Anne Martindale Williams has enjoyed a successful career as principal cellist of the Pittsburgh Symphony Orchestra since 1979. Throughout her tenure with the orchestra, she has often been featured as soloist both in Pittsburgh and on tour in New York at Carnegie Hall and Avery Fisher Hall. Williams was soloist with the Pittsburgh Symphony in the Pittsburgh premier of The Giving Tree conducted by the composer, Lorin Maazel. She has also collaborated with guest artists such as Yehudi Menuhin, André Previn, the Emerson Quartet, Lynn Harrell, Joshua Bell, Gil Shaham and Pinchas Zukerman in numerous chamber music performances. She made her London debut performing Dvořák’s Cello Concerto with the Royal Philharmonic, Andre Previn conducting. Her solo in The Swan on the Pittsburgh Symphony’s recording of Carnival of the Animals by Saint-Saëns was described by Grammophon critic Edward Greenfield as “…the most memorable performance of all.”
Williams divides her time between the orchestra, teaching at Carnegie Mellon University, and solo and chamber music performances in America, Europe and the Far East. She has appeared in several nationally televised productions including Concertos, produced by the BBC and Previn and the Pittsburgh, produced by WQED. She has given master classes at many universities and festivals throughout the country, including The Curtis Institute of Music, SUNY at Stony Brook, Manhattan School of Music, the New World Symphony in Miami, the National Orchestral Institute, Aspen, Credo at Oberlin College and the Masterworks Festival. She also has performed at many of America’s prestigious summer music festivals including Aspen, Caramoor, Skaneateles, Maui, Rockport Festivals in Massachusetts and Maine, Grand Teton, Strings Festival in Steamboat Springs, Orcas Island, and Mainly Mozart in San Diego. For many years she has enjoyed performing throughout the country with her Piano Trio, which includes her good friends Andrés Cárdenes and David Deveau.
Williams has performed numerous times as soloist with the Pittsburgh Symphony Orchestra, performing Schumann’s Concerto in A minor, Tippett’s Triple Concerto, Previn’s Reflections, Bach’s Brandenburg Concertos Nos. 3 and 6, Strauss’s Don Quixote, Bloch’s Schelomo, Dvořák’s Cello Concerto, Dutilleux’s Tout un monde lointain, Saint-Saëns’ Concerto No. 1 and Brahms’ Double Concerto, as well as Elgar’s Introduction and Allegro for String Quartet. In recent seasons, she was featured in Haydn’s Concerto in C, Tchaikovsky’s Rococo Variations, Elgar’s Cello Concerto, and Haydn’s Sinfonia Concertante for Violin, Cello, Oboe, Bassoon and Orchestra, and Walton’s Cello Concerto.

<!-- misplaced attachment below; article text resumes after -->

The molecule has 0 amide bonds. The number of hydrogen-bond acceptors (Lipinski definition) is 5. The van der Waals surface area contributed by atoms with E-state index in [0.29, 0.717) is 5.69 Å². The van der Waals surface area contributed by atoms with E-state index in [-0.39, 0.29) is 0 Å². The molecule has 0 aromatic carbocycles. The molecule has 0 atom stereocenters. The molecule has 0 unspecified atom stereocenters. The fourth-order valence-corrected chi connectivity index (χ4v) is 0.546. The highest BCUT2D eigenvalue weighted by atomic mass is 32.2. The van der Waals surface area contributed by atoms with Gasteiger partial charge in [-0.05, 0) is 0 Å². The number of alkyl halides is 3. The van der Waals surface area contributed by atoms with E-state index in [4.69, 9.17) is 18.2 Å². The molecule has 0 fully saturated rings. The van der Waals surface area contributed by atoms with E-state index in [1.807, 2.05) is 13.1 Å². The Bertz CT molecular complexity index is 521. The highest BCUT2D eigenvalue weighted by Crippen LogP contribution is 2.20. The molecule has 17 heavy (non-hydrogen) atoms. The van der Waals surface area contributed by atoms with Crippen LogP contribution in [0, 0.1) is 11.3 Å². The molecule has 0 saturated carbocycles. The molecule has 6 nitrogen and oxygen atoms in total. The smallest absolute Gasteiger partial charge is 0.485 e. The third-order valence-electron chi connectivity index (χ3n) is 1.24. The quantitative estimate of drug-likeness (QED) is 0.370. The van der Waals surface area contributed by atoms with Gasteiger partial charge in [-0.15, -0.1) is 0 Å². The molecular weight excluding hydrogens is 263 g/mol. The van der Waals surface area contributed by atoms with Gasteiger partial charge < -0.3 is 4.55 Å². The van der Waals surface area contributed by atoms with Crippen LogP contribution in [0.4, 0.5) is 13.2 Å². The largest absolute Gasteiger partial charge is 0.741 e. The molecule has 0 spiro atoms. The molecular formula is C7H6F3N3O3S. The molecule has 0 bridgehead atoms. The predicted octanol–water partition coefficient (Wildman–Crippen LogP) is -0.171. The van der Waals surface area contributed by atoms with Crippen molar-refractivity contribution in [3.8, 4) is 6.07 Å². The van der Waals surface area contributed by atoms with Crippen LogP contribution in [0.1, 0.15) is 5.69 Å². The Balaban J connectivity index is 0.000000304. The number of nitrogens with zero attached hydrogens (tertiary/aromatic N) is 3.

Williams is a graduate of the Curtis Institute of Music where she studied with Orlando Cole. Her Tecchler cello was made in Rome in 1701. Her husband, Joe, is the director of student ministries at Beverly Heights Presbyterian Church in Mount Lebanon. They reside in Pittsburgh.
Adam Liu joined the Pittsburgh Symphony Orchestra as assistant principal cello in 2003. Prior to this appointment, Liu held the position of associate principal cello with the Montreal Symphony Orchestra under Charles Dutoit for six seasons, including the entire 1999-2000 season as acting principal cello. He participated in many international tours and is featured on CD recordings with Montreal.
Liu was born in Tianjin, in north China. He came to the United States in 1986 after being offered a full scholarship from the Piatigorsky Foundation to study at Peabody Conservatory of Music in Baltimore with Stephen Kates. After the completion of his studies in Maryland, he was offered a full scholarship to study further at the University of Southern California with Lynn Harrell. After completing his master's, Liu joined the San Antonio Symphony Orchestra.
Liu began his musical life at the age of 6 with intense study of the erhu — a two-stringed Chinese musical instrument. Taking the advice of his family, he switched to the cello, with the newly available study of western music. The erhu has always held a special place in his heart, as it represents his childhood and country of birth. He enjoys playing the erhu in his spare time.
Liu has been a featured soloist with many fine orchestras worldwide, including the symphonies of Montreal, Victoria, Beijing, Shanghai, Tianjin, San Antonio, Baltimore, Los Angeles and Pittsburgh.
He plays on a fine Italian cello made in 1759 by Paolo Antonio Testore.
Liu has held the artist in residence position at the Duquesne University Mary Pappert School of Music since 2009 and is a member of the Duquesne Piano Trio.